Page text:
37 longer exclusively dominated by Caucasian mode ls, which is contrast to stereotypical connection between whiteness and clean liness (Henderson & Baldasty, 2003). Table 5-8. Product type by racial groups Caucasian % African American % Asian American % Hispanic % Undetermined % Soft drink, candy and gum 4.8 5.2 19.0 6.3 0.0 Non-fast food 13.4 11.4 0.0 9.4 5.3 Fast food 8.3 12.1 9.5 6.3 5.3 Restaurant & cafe 2.0 1.8 0.0 6.3 0.0 Apparel & accessories 1.0 1.8 0.0 3.1 0.0 Household product 22.2 14.0 23.8 28.0 15.8 Automobile 11.8 8.8 19.1 6.3 31.6 Technological products 5.0 5.2 0.0 12.5 0.0 Cosmetic 2.3 5.2 0.0 3.1 10.5 Entertainment 2.3 0.0 0.0 0.0 0.0 PSA .5 4.0 0.0 0.0 5.3 Banking and financial service 12.3 17.4 19.0 12.5 15.8 Retail 2.5 5.2 0.0 3.1 5.3 Others 11.6 7.9 9.6 3.1 5.3 Total 100% n=192 100% n=56 100% n=8 100% n=23 100% n=17 Chi-square = 87.59 (df=60, p<.05) Setting by Minority Groups Table 8 shows the percentages for different setting in which various ethnic groups were shown. A statistically significant di fference was found in their relati ve representation in different settings (Chi-square=47.92, df=25, p<.01). Caucasians were more lik ely than any other groups to be seen in the home (29.2% for Caucasians versus for African Americans, 20.2%, Hispanic, 15.6%). Also African American and Asian Ameri can characters were featured in ads with multiple setting somewhat more frequently than th eir Caucasian or Hispanic counterparts. Asian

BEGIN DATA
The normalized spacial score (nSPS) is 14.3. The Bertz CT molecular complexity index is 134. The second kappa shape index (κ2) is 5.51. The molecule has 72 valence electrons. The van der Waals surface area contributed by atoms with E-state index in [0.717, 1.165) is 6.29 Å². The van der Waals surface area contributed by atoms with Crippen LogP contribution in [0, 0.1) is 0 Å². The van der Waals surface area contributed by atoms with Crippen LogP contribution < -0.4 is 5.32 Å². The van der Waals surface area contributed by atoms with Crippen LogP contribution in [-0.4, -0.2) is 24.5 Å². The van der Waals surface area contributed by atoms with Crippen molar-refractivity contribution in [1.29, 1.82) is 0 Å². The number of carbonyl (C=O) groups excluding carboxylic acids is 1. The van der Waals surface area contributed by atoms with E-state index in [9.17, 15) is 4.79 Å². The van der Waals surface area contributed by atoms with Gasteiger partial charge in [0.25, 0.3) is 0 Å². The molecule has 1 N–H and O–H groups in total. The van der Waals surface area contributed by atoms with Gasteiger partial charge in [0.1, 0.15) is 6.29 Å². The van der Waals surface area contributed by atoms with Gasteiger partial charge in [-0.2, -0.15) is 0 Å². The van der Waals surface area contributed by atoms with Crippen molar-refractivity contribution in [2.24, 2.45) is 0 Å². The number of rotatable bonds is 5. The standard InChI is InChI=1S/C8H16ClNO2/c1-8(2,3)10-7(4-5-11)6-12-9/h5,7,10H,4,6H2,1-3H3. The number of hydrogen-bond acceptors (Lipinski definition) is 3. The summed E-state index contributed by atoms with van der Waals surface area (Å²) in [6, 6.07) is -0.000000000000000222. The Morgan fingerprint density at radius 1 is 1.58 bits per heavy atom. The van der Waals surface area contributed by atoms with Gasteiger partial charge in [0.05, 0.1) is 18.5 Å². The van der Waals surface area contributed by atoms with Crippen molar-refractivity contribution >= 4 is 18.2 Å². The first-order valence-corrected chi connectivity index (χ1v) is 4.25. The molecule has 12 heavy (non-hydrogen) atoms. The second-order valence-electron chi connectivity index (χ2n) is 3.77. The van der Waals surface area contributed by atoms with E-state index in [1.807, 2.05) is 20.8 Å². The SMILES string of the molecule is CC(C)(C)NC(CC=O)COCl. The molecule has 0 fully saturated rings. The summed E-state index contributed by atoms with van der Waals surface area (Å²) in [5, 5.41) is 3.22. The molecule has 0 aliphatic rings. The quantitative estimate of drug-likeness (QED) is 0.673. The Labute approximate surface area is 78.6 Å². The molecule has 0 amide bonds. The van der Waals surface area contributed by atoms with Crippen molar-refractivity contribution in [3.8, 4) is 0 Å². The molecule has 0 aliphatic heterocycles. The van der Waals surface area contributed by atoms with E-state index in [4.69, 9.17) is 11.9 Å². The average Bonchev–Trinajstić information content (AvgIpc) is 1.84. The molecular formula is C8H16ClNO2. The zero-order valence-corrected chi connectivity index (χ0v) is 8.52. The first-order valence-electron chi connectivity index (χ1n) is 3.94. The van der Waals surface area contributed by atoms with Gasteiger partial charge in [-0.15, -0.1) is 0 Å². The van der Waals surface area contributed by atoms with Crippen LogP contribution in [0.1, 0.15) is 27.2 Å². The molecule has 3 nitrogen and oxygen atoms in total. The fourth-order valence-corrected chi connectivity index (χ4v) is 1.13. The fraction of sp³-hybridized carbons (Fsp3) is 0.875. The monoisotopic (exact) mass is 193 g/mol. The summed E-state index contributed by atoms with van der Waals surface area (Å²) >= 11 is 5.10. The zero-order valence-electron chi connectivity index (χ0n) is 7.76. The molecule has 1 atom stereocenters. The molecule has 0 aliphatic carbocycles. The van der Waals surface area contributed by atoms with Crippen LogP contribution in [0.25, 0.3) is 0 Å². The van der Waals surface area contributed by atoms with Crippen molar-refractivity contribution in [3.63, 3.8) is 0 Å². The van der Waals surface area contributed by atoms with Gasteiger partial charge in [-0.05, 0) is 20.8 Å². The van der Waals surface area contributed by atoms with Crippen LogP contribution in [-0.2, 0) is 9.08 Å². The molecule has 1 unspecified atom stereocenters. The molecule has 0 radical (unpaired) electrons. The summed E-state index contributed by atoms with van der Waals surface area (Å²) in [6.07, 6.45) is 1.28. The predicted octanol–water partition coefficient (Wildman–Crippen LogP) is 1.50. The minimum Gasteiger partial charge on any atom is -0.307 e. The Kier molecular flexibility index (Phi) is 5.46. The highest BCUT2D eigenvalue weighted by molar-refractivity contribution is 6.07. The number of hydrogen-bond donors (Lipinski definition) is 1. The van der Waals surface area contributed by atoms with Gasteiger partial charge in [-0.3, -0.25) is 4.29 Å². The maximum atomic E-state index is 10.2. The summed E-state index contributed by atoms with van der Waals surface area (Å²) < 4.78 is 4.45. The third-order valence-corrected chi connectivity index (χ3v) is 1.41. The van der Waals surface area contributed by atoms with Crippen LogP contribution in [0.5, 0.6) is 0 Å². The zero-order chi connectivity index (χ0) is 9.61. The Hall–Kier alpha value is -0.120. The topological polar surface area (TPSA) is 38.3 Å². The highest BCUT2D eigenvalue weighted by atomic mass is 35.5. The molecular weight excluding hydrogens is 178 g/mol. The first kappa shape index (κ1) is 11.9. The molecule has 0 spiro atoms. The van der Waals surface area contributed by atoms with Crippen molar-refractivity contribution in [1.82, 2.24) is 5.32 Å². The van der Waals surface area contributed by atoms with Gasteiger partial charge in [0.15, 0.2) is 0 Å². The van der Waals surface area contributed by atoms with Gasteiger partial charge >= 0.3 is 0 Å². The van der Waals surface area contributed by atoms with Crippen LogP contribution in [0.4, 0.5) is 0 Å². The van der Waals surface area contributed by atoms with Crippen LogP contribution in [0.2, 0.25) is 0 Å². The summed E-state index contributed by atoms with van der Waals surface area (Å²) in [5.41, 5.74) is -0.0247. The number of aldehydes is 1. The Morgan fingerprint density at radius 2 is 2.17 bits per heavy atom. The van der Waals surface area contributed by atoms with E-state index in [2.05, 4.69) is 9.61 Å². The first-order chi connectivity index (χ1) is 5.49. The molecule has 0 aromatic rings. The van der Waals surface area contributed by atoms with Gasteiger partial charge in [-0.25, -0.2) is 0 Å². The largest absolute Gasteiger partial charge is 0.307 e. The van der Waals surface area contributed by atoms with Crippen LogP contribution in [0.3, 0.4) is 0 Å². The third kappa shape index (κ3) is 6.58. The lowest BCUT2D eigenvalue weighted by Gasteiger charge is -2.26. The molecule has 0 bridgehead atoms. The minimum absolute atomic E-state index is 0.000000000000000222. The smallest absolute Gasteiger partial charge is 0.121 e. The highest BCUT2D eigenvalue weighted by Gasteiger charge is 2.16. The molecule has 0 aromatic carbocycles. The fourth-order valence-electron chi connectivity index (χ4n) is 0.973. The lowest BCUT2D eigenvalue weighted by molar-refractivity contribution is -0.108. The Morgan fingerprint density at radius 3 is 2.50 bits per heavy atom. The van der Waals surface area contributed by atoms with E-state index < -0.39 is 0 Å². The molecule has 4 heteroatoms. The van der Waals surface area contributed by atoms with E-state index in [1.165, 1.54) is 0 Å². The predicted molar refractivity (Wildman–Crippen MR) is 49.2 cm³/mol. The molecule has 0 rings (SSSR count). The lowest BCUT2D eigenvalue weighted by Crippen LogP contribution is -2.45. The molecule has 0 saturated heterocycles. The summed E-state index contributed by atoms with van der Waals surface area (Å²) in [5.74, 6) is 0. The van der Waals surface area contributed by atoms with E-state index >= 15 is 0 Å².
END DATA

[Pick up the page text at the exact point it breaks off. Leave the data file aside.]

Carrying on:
38 Americans appeared most frequently in outdoor settings (33.3%), followed by in work setting (23.8%). Table 5-9. Primary sett ing by minority groups Caucasian African American Asian American Hispanic Undetermined % % % % % Work 10.8 14.9 23.8 3.1 5.3 Home 29.2 20.2 0.0 15.6 10.5 Other indoor 8.6 11.4 14.3 9.4 21.1 Outdoors 22.2 20.2 33.3 12.5 36.8 More than one setting 12.8 17.5 19.1 15.6 15.8 Non-descript 16.4 15.8 9.5 43.8 10.5 Total 100% n=192 100% n=56 100% n=8 100% n=23 100% n=17 Chi-square = 47.92 (df=25, p<.01)